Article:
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“Trump Doesn’t Really Mean It About The Riots?”: The Aftermath Is Sure To Be Messy If Trump Is Denied

Well, you can relax. It turns out that when Donald Trump said there would be riots in Cleveland if he is denied the nomination, he was only speaking figuratively. So says the Republican National Committee’s chief strategist and spokesman, Sean Spicer:

“Well first of all, I assume he’s speaking figuratively,” Sean Spicer, the RNC’s chief strategist and spokesman, told CNN. “I think if we go into a convention, whoever gets 1,237 delegates becomes the nominee. It’s plain and simple.”

CNN host Carol Costello pushed back, remarking that she did not think Trump was speaking figuratively when he told the network’s morning show that in the event he comes up short of the nomination, “I think you’d have riots. I think you’d have riots.”

Spicer disputed the assessment, remarking, “It’s the left, and the people on the left that have disrupted events are trying to go in and undermine people’s First Amendment rights,” a possible allusion to protesters supporting Bernie Sanders who forced the cancellation of Trump’s rally in Chicago last Friday.

Given the definition of figuratively, we have to assume that Spicer doesn’t believe Trump meant it when he said that there would be riots. Maybe he thinks whatever fisticuffs occur among foaming-mad delegates won’t rise to the level where the term “riot” would “literally” apply.

If Trump doesn’t win on the first ballot, the question will be whether the riot occurs right then and there in an effort to intimidate those intriguing against him, or if the riot only breaks out after Trump has been outmaneuvered and sidelined.

I’m pretty sure that it will prove impossible to have a “plain and simple” second ballot vote, but the aftermath is sure to be messy if Trump is denied. Will Trump’s delegates file peacefully out of the convention hall in protest? Will Trump take to the podium and promise to pay their legal fees if they assault opposing delegates?

It’s not going to be orderly. I’m sure of that.

 

By: Martin Longman, Political Animal Blog, The Washington Monthly, March 16, 2015

March 17, 2016 Posted by | Donald Trump, GOP Primaries, Republican National Committee | , , , , , | 2 Comments

“Pandering To Prejudice”: Trump Loses Two Delegates Because Of Their Foreign-Sounding Names

Two Trump delegates with foreign-sounding (i.e., Muslim) names failed to make the top three spots during last night’s Illinois primary, despite overwhelming Trump support in the districts they represented.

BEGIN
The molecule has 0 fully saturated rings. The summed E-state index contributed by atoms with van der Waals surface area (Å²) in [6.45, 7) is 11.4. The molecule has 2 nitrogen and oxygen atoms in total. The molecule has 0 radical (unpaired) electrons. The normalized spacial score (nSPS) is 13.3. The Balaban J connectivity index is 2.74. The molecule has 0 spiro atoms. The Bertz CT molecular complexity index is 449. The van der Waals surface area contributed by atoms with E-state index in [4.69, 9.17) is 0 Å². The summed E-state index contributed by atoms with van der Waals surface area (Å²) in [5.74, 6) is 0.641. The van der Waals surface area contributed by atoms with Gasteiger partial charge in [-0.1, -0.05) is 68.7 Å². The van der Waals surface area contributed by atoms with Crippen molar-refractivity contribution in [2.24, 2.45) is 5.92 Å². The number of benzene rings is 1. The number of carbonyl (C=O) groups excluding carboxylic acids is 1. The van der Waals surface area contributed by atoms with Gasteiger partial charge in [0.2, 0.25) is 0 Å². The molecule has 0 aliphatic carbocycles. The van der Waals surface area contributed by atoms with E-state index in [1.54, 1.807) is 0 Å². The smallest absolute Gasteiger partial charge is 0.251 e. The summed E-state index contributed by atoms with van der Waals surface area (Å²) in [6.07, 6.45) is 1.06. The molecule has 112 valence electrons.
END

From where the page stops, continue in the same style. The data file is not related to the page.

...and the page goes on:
The state has one of the most complex delegate allotment schemes in the country. Rather than receiving just one delegate per electoral district, the Illinois primary provides three delegates per electoral district. That means that Illinois has 54 delegates who have already pledged to a presidential candidate to draw from its 18 electoral districts. And following the results of the primary, the first place candidate, is awarded another 15 delegates during the national convention.

The results were further proof of Trump’s pandering to prejudice in his run for the Republican nomination. The two candidates, Nabi Fakroddin and Raja Sadiq, prevented Trump from winning even more candidates in Illinois. The drop in support for the two was notable because Trump delegates won in the third and sixth districts. In the sixth district, Paul Minch won the district with 35,435 votes while Barbara Kois got 35,120 votes. But Fakroddin finished sixth with 5,000 fewer votes, despite running as a Trump delegate. That allowed a John Kasich supporter to take the third place spot, giving the Ohio governor an extra delegate.

The same took place with Sadiq in the third district. He should have finished somewhere in the top three, again, given that Trump won the state. But he also finished in sixth place, with 25 percent fewer votes than Doug Hartmann, the Trump candidate who won. Ted Cruz supporters took second, third and fourth place there. Even the fifth place finisher, Toni Gauen, also a Trump delegate, got 4,000 more votes than Sadiq.

While the loss of a couple delegates won’t hurt Trump as he bulldozes his way to the Republican nomination, the virulent form of Islamophobia he has espoused likely played a roll in the results for Fakroddin and Sadiq. Trump’s supporters are among the most hostile to Muslims. Some 67 percent hold unfavorable views of American Muslims, while 87 percent said they support his proposal to ban Muslims from entering the country.